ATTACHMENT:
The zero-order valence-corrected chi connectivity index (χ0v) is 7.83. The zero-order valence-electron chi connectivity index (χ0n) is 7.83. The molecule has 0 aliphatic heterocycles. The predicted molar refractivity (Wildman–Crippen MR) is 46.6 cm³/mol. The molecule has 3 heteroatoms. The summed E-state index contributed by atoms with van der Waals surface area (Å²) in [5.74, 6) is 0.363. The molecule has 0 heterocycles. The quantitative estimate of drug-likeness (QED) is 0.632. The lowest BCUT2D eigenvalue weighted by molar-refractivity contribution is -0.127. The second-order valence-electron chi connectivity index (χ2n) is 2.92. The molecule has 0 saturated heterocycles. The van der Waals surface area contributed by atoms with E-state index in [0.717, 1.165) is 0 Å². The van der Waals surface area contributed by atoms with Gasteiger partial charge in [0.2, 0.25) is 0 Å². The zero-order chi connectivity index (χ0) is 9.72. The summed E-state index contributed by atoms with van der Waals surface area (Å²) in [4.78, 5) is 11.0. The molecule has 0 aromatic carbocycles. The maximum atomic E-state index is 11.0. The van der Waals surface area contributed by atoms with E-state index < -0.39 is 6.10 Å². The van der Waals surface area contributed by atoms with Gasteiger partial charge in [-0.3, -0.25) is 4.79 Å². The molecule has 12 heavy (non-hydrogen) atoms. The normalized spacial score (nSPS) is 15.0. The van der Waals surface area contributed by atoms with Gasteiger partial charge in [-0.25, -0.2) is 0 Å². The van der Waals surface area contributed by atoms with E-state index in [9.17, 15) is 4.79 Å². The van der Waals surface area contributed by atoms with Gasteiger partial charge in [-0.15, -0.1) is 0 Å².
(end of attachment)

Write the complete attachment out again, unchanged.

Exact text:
The zero-order valence-corrected chi connectivity index (χ0v) is 7.83. The zero-order valence-electron chi connectivity index (χ0n) is 7.83. The molecule has 0 aliphatic heterocycles. The predicted molar refractivity (Wildman–Crippen MR) is 46.6 cm³/mol. The molecule has 3 heteroatoms. The summed E-state index contributed by atoms with van der Waals surface area (Å²) in [5.74, 6) is 0.363. The molecule has 0 heterocycles. The quantitative estimate of drug-likeness (QED) is 0.632. The lowest BCUT2D eigenvalue weighted by molar-refractivity contribution is -0.127. The second-order valence-electron chi connectivity index (χ2n) is 2.92. The molecule has 0 saturated heterocycles. The van der Waals surface area contributed by atoms with E-state index in [0.717, 1.165) is 0 Å². The van der Waals surface area contributed by atoms with Gasteiger partial charge in [0.2, 0.25) is 0 Å². The zero-order chi connectivity index (χ0) is 9.72. The summed E-state index contributed by atoms with van der Waals surface area (Å²) in [4.78, 5) is 11.0. The molecule has 0 aromatic carbocycles. The maximum atomic E-state index is 11.0. The van der Waals surface area contributed by atoms with E-state index < -0.39 is 6.10 Å². The van der Waals surface area contributed by atoms with Gasteiger partial charge in [-0.3, -0.25) is 4.79 Å². The molecule has 12 heavy (non-hydrogen) atoms. The normalized spacial score (nSPS) is 15.0. The van der Waals surface area contributed by atoms with Gasteiger partial charge in [-0.25, -0.2) is 0 Å². The van der Waals surface area contributed by atoms with E-state index in [9.17, 15) is 4.79 Å². The van der Waals surface area contributed by atoms with Gasteiger partial charge in [-0.15, -0.1) is 0 Å².